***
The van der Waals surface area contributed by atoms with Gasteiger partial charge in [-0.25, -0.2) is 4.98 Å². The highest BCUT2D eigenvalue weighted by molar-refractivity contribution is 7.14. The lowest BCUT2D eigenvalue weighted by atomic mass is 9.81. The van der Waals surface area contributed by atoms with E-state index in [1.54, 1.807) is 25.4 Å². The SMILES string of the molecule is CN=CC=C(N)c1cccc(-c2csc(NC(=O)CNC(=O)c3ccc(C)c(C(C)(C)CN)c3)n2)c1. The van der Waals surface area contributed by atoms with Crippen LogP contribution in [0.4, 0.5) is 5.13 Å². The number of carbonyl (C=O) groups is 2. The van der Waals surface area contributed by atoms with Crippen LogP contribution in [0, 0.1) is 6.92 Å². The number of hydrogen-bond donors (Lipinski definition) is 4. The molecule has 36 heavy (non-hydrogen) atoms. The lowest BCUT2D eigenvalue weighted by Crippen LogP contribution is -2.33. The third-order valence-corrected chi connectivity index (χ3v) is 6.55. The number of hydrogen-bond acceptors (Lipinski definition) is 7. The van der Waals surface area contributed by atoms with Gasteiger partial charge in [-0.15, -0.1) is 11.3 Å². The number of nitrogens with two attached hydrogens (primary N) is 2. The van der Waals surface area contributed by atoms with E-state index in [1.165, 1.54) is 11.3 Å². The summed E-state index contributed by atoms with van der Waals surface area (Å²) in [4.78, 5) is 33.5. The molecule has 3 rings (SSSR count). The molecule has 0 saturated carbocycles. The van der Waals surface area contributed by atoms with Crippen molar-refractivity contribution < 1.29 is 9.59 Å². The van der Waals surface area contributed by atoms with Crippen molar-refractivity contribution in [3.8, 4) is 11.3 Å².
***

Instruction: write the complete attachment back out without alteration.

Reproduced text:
The van der Waals surface area contributed by atoms with Gasteiger partial charge in [-0.25, -0.2) is 4.98 Å². The highest BCUT2D eigenvalue weighted by molar-refractivity contribution is 7.14. The lowest BCUT2D eigenvalue weighted by atomic mass is 9.81. The van der Waals surface area contributed by atoms with E-state index in [1.54, 1.807) is 25.4 Å². The SMILES string of the molecule is CN=CC=C(N)c1cccc(-c2csc(NC(=O)CNC(=O)c3ccc(C)c(C(C)(C)CN)c3)n2)c1. The van der Waals surface area contributed by atoms with Crippen LogP contribution in [0.4, 0.5) is 5.13 Å². The number of carbonyl (C=O) groups is 2. The van der Waals surface area contributed by atoms with Crippen LogP contribution in [0, 0.1) is 6.92 Å². The number of hydrogen-bond donors (Lipinski definition) is 4. The molecule has 36 heavy (non-hydrogen) atoms. The lowest BCUT2D eigenvalue weighted by Crippen LogP contribution is -2.33. The third-order valence-corrected chi connectivity index (χ3v) is 6.55. The number of hydrogen-bond acceptors (Lipinski definition) is 7. The van der Waals surface area contributed by atoms with Gasteiger partial charge in [-0.15, -0.1) is 11.3 Å². The number of nitrogens with two attached hydrogens (primary N) is 2. The van der Waals surface area contributed by atoms with E-state index in [1.165, 1.54) is 11.3 Å². The summed E-state index contributed by atoms with van der Waals surface area (Å²) in [4.78, 5) is 33.5. The molecule has 3 rings (SSSR count). The molecule has 0 saturated carbocycles. The van der Waals surface area contributed by atoms with Crippen molar-refractivity contribution < 1.29 is 9.59 Å². The van der Waals surface area contributed by atoms with Crippen molar-refractivity contribution in [3.8, 4) is 11.3 Å².